Podcast #128: We chat with Kent C Dodds about why he loves React and discuss what life was like in the dark days before Git. Listen now.
11

Heated Honey and HMF In this paper, Studies on the physicochemical characteristics of heated honey, honey mixed with ghee and their food consumption pattern by rats, by Annapoorani, et.al.;International Quarterly Journal of Research in Ayurveda, 2010 Apr-Jun; 31(2): 141–146.doi: 10.4103/0974-8520.72363, the report finds a statistically significant increase ...


11

The paper's description is poor, but they seem to be describing an encoding where each of 20 possible amino acids are associated with a position within a string of 20 bits, e.g. alanine with offset 0, cysteine with offset 1, etc. With that representation, one amino acid residue within a window is encoded by a string of 20 bits, 19 of them being 0 and the ...


8

Welcome to Biology.SE! About your title Let me first react to your title: Viruses selected by evolution. Evolution is any process of genetic (and eventually phenotypic) change in a population through time. Selection (Natural Selection for example) is one of such process. Genetic drift is another such process. So, evolution doesn't select viruses unlike ...


5

Not all pathogens are parasites. Many opportunistic infections can be caused by organisms that are normally commensal or even mutualistic. For example, this paper describes how multiple bacteria species can be pathogenic as well as mutualistic. Despite its generally innocuous nature, over the past 20 years S. epidermidis has emerged as a frequent ...


4

Schistosoma recognize human skin by mechanical, thermal and chemical stimuli from host. Attachment of parasite to skin is stimulated by L-arginine. Schistosomes specifically bind to L -argine by chemotaxis. L-arginine guides this parasite towards site of penetration. The lipids on the human skin surface also serve as signal for host invasion. It is also ...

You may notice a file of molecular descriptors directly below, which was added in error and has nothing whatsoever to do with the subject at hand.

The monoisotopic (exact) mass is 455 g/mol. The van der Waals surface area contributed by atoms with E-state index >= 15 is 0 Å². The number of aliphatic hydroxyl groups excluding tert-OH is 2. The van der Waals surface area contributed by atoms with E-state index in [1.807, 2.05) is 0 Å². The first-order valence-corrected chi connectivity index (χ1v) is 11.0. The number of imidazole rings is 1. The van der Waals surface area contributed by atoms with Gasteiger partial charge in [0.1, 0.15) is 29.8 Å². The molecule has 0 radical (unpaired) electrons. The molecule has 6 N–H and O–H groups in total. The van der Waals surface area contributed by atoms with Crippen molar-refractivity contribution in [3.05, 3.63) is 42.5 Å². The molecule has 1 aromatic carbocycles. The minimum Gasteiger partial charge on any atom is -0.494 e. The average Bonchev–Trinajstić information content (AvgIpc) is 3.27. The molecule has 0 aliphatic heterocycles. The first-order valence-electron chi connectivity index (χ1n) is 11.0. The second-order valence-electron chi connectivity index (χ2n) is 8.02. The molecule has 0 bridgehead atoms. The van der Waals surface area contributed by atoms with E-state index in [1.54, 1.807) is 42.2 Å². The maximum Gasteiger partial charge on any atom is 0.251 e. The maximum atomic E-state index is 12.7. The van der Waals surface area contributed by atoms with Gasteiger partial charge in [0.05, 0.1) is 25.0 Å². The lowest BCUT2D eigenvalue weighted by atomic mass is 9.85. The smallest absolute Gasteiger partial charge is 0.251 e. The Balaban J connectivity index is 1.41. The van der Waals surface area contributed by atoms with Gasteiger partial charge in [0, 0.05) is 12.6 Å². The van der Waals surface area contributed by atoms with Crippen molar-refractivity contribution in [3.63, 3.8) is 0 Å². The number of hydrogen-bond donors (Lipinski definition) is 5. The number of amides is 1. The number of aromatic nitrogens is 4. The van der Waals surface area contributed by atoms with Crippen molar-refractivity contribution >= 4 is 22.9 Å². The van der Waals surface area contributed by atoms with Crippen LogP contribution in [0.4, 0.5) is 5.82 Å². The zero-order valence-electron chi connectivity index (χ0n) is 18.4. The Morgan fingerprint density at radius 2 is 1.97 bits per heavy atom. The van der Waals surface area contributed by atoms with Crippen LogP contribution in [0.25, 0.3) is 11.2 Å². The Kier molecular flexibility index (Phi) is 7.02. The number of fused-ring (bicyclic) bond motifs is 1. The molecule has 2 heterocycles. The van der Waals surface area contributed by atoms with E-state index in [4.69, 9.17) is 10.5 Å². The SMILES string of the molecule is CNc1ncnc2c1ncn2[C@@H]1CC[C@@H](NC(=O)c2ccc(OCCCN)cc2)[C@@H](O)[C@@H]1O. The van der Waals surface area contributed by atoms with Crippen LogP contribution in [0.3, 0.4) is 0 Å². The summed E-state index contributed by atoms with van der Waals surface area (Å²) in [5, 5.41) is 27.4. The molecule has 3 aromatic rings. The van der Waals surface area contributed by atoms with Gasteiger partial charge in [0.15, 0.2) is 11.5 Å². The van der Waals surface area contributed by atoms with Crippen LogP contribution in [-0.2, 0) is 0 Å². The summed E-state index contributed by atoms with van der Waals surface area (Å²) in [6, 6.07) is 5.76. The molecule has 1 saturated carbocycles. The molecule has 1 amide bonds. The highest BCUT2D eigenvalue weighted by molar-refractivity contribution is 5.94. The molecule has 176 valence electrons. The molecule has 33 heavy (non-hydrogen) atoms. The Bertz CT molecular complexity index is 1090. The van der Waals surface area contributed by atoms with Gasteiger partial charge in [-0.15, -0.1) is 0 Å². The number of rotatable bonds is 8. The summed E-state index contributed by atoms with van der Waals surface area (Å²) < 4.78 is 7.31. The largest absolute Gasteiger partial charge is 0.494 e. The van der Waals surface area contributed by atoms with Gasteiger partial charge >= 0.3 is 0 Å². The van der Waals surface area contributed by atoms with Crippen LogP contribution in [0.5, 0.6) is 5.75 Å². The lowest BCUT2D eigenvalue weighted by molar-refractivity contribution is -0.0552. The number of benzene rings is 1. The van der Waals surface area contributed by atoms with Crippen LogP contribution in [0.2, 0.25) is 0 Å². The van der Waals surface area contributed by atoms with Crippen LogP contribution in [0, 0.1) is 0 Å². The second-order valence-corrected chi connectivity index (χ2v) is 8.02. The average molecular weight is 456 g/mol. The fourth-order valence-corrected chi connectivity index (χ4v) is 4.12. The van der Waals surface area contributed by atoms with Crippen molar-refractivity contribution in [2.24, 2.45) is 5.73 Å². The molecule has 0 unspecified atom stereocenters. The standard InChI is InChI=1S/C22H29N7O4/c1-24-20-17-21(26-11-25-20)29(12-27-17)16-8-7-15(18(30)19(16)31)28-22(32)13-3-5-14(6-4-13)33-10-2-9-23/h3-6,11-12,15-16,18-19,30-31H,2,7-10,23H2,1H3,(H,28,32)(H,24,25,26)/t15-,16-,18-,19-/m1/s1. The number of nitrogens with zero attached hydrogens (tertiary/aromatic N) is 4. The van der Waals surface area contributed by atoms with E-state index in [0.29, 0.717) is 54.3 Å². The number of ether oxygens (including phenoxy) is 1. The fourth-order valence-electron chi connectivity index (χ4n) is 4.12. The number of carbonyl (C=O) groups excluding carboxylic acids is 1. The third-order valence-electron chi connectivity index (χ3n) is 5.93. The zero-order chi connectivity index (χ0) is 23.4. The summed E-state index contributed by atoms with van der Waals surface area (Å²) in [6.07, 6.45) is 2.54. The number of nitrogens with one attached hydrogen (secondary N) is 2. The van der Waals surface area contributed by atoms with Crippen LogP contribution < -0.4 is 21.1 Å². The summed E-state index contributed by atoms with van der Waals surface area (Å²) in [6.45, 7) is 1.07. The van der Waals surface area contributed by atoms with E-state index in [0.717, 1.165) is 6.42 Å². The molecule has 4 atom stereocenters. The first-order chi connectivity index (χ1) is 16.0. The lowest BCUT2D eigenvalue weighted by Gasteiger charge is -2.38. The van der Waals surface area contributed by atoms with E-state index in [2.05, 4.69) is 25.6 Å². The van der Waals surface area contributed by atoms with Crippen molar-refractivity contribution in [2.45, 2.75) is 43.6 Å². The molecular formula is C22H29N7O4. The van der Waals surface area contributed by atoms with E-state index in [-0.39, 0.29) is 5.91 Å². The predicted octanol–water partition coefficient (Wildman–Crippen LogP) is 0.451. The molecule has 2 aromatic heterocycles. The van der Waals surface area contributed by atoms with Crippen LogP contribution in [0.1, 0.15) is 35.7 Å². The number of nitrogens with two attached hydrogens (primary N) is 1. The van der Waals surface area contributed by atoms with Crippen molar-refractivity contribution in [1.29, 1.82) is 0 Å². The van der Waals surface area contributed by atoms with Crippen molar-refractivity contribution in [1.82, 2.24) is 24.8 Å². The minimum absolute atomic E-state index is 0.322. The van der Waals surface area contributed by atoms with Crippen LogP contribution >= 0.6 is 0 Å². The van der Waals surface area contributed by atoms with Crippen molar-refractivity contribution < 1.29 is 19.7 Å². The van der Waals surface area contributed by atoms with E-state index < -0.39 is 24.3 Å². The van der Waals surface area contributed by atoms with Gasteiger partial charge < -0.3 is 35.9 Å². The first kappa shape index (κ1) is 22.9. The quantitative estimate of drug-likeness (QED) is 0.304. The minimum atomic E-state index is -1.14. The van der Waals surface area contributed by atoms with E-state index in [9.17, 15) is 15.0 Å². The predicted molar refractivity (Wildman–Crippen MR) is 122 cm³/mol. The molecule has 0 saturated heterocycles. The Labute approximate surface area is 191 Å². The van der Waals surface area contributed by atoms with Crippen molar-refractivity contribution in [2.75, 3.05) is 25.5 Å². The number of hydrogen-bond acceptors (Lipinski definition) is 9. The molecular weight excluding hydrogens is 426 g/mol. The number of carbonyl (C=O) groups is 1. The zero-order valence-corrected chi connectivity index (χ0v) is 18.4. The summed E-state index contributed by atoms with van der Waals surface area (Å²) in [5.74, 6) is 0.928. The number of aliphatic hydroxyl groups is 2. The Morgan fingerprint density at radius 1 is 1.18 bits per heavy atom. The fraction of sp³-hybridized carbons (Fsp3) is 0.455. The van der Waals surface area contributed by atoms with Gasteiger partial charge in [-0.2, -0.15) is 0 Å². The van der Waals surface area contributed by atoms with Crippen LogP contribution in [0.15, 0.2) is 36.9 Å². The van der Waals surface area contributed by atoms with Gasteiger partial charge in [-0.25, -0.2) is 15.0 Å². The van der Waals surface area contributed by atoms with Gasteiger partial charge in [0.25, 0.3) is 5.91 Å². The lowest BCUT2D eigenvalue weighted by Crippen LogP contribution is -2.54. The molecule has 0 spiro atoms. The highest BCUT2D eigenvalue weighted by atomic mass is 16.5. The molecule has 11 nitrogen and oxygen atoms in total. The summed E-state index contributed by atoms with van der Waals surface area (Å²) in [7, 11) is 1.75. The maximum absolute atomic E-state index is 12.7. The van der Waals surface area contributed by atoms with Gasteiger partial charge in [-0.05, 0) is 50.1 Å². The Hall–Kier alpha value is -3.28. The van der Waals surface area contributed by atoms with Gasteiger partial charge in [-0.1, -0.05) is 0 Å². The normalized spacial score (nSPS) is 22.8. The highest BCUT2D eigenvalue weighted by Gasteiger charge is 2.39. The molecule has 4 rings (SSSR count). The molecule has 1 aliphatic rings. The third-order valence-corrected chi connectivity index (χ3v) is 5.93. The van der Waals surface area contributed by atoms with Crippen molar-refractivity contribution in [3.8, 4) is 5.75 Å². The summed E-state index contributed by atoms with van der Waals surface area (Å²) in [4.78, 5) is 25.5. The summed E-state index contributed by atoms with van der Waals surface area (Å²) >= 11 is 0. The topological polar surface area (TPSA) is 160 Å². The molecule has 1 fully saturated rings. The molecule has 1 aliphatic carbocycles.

4

It probably makes sense to classify mushrooms (fungi) in two separate ways: symbiotic vs. free-living: symbiotic organisms are those that live in close association with a host (etymologically sym="with", biosis="life"), free-living organisms don't. So a mycorrhizal fungus that lives within or on the surface of a plant root is a symbiote; a fungus that ...


4

Short Answer: Nothing prevents it, most Plasmodium (gametocytes/gametes/zygotes/ookinetes) are killed. Background: After lots of search, I finally found a definite answer about this. According to Smith et al, 2014, the survival rate of Plasmodium in the Anopheles gut is very low. At each developmental step during their life cycle, a large proportion of ...


4

Disclaimer: I am trying to answer the question without finding any academic research on the topic. So, appreciate hypotheses and feel free to point out mistakes. Short Answer : Co- Evolution Broad Answer: 2 hypotheses The gamete stage of Malaria parasite simply co-evolved with Anopheles sp. to develop a protective mechanism to survive digestion in crop. ...


4

I am not sure if a perfect answer is possible owing to the fact that Prion diseases are still incompletely understood, and are actively under research. On a preliminary search, I found some papers which address the issue (cited at the end). Since $PrP^C$ is normally found in the body, its role and its transport is also relevant to the issue. It seems to ...


3

M00115 is a pathway module (NAD biosynthesis) whereas M00542 is a signature module (EHEC/EPEC pathogenicity signature). From the KEGG page on modules: pathway modules – representing tight functional units in KEGG metabolic pathway maps, such as M00002 (Glycolysis, core module involving three-carbon compounds) signature modules – as markers of ...


2

Module means, as defined in the KEGG Module page, a functional unit. So it can be anything, from groups of enzymes to genes to metabolites. About the two that concerns you: Pathway modules represent groups of functionally related enzymes part of the metabolic network. I think this one is easy to understand because it represents the classical understanding ...


2

From the abstract of the linked article (Guttman, 2002): We used an in vivo genetic screen to identify 13 effectors [...]. Although sharing little overall homology, the amino-terminal regions of these effectors had strikingly similar amino acid compositions. And from the body: The screen relied on the type III secretion signal and the endogenous ...


2